Keeping Munich's ugly past alive

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Munich is an easy city to like: clean, bright and livable. It has world-class art museums, stylish shops, wide boulevards, parks and squares. Conviviality overflows in its fabled beer gardens, and its people have an open, animated air.

Joachim von Halasz, a London-based financial analyst who often travels to Munich, knows well the attractions of this southern German city, including its towered and turreted Gothic revival Neues Rathaus, which the U.S. 7th Army used as headquarters near the end of World War II. But he is troubled by an inscription there that says, "To the soldiers who liberated Munich from the national socialist tyranny on April 30, 1945."

To von Halasz, it's fair to say that France and Belgium (not to mention concentration camps such as Auschwitz and Dachau) were liberated by the Allies. Armies liberate places that are being held captive, against their will.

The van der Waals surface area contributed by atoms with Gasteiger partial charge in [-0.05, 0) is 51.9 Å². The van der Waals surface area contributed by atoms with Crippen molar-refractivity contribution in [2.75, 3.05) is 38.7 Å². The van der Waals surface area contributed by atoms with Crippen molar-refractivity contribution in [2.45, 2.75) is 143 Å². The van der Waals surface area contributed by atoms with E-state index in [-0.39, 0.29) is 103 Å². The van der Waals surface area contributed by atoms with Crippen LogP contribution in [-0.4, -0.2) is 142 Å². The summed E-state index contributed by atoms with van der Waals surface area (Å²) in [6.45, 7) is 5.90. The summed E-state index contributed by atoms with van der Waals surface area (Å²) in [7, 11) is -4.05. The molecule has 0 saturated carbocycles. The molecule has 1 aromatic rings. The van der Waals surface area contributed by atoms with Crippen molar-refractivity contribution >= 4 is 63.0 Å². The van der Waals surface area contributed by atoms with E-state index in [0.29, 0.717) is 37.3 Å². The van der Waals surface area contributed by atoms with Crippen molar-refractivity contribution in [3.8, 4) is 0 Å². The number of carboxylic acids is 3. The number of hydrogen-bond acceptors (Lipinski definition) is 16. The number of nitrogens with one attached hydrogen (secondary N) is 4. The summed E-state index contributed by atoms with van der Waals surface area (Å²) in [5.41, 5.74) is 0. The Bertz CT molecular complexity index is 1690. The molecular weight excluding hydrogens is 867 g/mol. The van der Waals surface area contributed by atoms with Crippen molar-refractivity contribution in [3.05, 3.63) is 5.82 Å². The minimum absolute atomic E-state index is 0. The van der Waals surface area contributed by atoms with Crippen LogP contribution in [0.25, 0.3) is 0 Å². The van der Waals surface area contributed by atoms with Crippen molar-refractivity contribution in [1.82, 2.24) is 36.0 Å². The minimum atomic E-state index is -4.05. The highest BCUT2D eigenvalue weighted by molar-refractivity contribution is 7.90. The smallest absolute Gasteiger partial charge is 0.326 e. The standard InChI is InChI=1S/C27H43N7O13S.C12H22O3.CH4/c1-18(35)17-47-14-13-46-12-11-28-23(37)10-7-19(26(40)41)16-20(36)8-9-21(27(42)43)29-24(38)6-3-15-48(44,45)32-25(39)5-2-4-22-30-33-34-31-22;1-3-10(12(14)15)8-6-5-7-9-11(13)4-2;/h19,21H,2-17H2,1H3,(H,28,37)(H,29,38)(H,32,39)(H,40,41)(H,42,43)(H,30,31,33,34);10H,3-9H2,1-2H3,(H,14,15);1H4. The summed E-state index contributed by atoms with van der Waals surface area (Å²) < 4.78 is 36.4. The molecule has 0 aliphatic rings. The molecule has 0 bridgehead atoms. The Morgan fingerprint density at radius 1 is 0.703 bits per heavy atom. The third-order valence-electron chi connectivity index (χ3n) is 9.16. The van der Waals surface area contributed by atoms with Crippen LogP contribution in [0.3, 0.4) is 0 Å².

But that was not precisely the case with Munich, the birthplace and stronghold of the Nazi party. For von Halasz, the word choice seems misleading, a verbal whitewashing of the city's firm historic connection to Adolf Hitler. And it reflects what he thinks is a bigger problem of how the city faces its past.

Von Halasz set out to correct that by writing "Hunting Nazis in Munich," a guidebook on lost sites connected with Hitler and his National Socialist party. (He has launched a companion Web site,

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